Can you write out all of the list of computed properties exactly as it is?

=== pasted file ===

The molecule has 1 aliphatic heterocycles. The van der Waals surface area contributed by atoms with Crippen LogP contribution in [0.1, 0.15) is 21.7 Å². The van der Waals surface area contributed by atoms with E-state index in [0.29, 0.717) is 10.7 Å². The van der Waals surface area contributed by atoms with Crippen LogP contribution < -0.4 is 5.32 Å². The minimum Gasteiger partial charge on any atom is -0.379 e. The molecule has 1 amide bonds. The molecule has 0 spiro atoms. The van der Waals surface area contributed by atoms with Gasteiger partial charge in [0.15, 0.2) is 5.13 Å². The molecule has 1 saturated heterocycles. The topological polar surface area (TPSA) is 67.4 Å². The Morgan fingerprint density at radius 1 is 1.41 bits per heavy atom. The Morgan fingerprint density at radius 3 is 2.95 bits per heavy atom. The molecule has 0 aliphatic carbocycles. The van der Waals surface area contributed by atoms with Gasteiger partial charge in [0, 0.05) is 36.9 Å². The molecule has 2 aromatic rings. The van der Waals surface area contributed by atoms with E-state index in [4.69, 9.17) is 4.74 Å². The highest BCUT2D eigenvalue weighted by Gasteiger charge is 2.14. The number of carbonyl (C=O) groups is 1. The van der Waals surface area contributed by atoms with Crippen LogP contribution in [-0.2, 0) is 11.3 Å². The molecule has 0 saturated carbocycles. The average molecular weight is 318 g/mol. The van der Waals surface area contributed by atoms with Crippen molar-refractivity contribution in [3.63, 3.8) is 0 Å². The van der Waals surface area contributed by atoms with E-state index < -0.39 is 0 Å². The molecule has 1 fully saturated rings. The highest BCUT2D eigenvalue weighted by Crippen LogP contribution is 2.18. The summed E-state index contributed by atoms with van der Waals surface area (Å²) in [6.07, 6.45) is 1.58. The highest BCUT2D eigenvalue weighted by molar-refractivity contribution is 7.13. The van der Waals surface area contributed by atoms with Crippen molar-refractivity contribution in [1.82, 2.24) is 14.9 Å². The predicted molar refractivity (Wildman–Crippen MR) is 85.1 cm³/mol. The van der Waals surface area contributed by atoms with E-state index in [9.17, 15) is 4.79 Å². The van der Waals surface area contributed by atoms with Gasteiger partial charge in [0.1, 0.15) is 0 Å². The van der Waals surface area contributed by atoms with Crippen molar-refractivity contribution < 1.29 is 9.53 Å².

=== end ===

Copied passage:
The molecule has 1 aliphatic heterocycles. The van der Waals surface area contributed by atoms with Crippen LogP contribution in [0.1, 0.15) is 21.7 Å². The van der Waals surface area contributed by atoms with E-state index in [0.29, 0.717) is 10.7 Å². The van der Waals surface area contributed by atoms with Crippen LogP contribution < -0.4 is 5.32 Å². The minimum Gasteiger partial charge on any atom is -0.379 e. The molecule has 1 amide bonds. The molecule has 0 spiro atoms. The van der Waals surface area contributed by atoms with Gasteiger partial charge in [0.15, 0.2) is 5.13 Å². The molecule has 1 saturated heterocycles. The topological polar surface area (TPSA) is 67.4 Å². The Morgan fingerprint density at radius 1 is 1.41 bits per heavy atom. The Morgan fingerprint density at radius 3 is 2.95 bits per heavy atom. The molecule has 0 aliphatic carbocycles. The van der Waals surface area contributed by atoms with Gasteiger partial charge in [0, 0.05) is 36.9 Å². The molecule has 2 aromatic rings. The van der Waals surface area contributed by atoms with E-state index in [4.69, 9.17) is 4.74 Å². The highest BCUT2D eigenvalue weighted by Gasteiger charge is 2.14. The number of carbonyl (C=O) groups is 1. The van der Waals surface area contributed by atoms with Crippen LogP contribution in [-0.2, 0) is 11.3 Å². The molecule has 0 saturated carbocycles. The average molecular weight is 318 g/mol. The van der Waals surface area contributed by atoms with Crippen molar-refractivity contribution in [3.63, 3.8) is 0 Å². The van der Waals surface area contributed by atoms with E-state index < -0.39 is 0 Å². The molecule has 1 fully saturated rings. The highest BCUT2D eigenvalue weighted by Crippen LogP contribution is 2.18. The summed E-state index contributed by atoms with van der Waals surface area (Å²) in [6.07, 6.45) is 1.58. The highest BCUT2D eigenvalue weighted by molar-refractivity contribution is 7.13. The van der Waals surface area contributed by atoms with Crippen molar-refractivity contribution in [1.82, 2.24) is 14.9 Å². The predicted molar refractivity (Wildman–Crippen MR) is 85.1 cm³/mol. The van der Waals surface area contributed by atoms with E-state index in [9.17, 15) is 4.79 Å². The van der Waals surface area contributed by atoms with Gasteiger partial charge in [0.1, 0.15) is 0 Å². The van der Waals surface area contributed by atoms with Crippen molar-refractivity contribution < 1.29 is 9.53 Å².